Windows 7 Home Premium did provide a 64-bit version of the operating system, which gave you more hardware to work with. You could use up to 16 gigabytes of RAM in your 64-bit processor. And you could have up to two separate physical processors inside of your computer that allow you to do more than the 32-bit version of the Windows 7 Home Premium.

If you wanted to use Windows 7 with every feature enabled, then you were probably wanting to run Windows 7 Ultimate. This allowed you to connect to Active Directory. You would use this as a remote desktop server. You could use some of the encryption technologies for encrypting files, or even use BitLocker for encrypting the entire hard drive of your computer.

The 64-bit version of Windows 7 Ultimate supported a total memory of 192 gigabytes of memory. And this was exactly the same functionality as Windows 7 Enterprise. Think about taking the Enterprise version that would only be available through volume licensing with Microsoft, and be able to use that same type of functionality on an operating system that you could run at home.

If you needed to run Windows 7 in a business environment but you didn’t need every single capability of Windows 7, you’re probably running Windows 7 Professional. This has exactly the same functionality as Windows Home Premium, but it enables the capability to connect to a Windows Domain, and be able to administer that device through Active Directory. You can also turn on the Remote Desktop Host capabilities on a Windows 7 Professional, and use the encrypting file system, so that you’re able to encrypt individual files.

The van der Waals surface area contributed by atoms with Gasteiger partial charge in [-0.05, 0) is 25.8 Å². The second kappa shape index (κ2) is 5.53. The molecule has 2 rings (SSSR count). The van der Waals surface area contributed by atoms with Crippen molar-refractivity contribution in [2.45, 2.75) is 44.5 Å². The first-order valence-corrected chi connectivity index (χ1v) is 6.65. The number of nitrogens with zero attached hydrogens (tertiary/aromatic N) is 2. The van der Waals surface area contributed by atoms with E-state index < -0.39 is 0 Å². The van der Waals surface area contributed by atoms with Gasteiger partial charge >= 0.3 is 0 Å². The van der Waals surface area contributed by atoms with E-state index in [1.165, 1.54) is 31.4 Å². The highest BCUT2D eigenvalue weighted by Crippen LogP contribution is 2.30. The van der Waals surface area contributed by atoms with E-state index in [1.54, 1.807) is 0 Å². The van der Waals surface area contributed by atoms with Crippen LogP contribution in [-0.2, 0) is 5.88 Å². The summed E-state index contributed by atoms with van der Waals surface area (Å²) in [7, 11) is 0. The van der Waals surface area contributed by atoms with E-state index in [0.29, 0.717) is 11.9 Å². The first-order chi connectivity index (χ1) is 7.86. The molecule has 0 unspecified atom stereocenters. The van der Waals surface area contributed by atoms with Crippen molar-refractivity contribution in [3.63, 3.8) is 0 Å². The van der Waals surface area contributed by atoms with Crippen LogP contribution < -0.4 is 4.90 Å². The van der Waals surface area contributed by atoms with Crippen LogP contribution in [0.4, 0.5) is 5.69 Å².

The Windows 7 Professional, though, did not allow you to enable BitLocker. So the entire encryption of a hard drive is not something supported inside of Windows 7 Professional. The 64-bit version of Windows 7 Professional allowed you to use a lot more memory. You could use up to 192 gigabytes of RAM.

As I mentioned earlier, you would be using the Windows 7 Enterprise version if you had a volume license. If you were managing very, very large deployments of Windows 7, this is probably the version that you’re using. This allowed and enabled multiple languages in the user interface, which is important for large international organizations.

It also allows you to turn on that volume level encryption, called BitLocker in Windows. So that you could put that on a laptop, send the laptop out. And even if that laptop got stolen or lost, the data on that system would still be protected. The Windows 7 Enterprise version also enabled some Unix application support, which is important for some large organizations.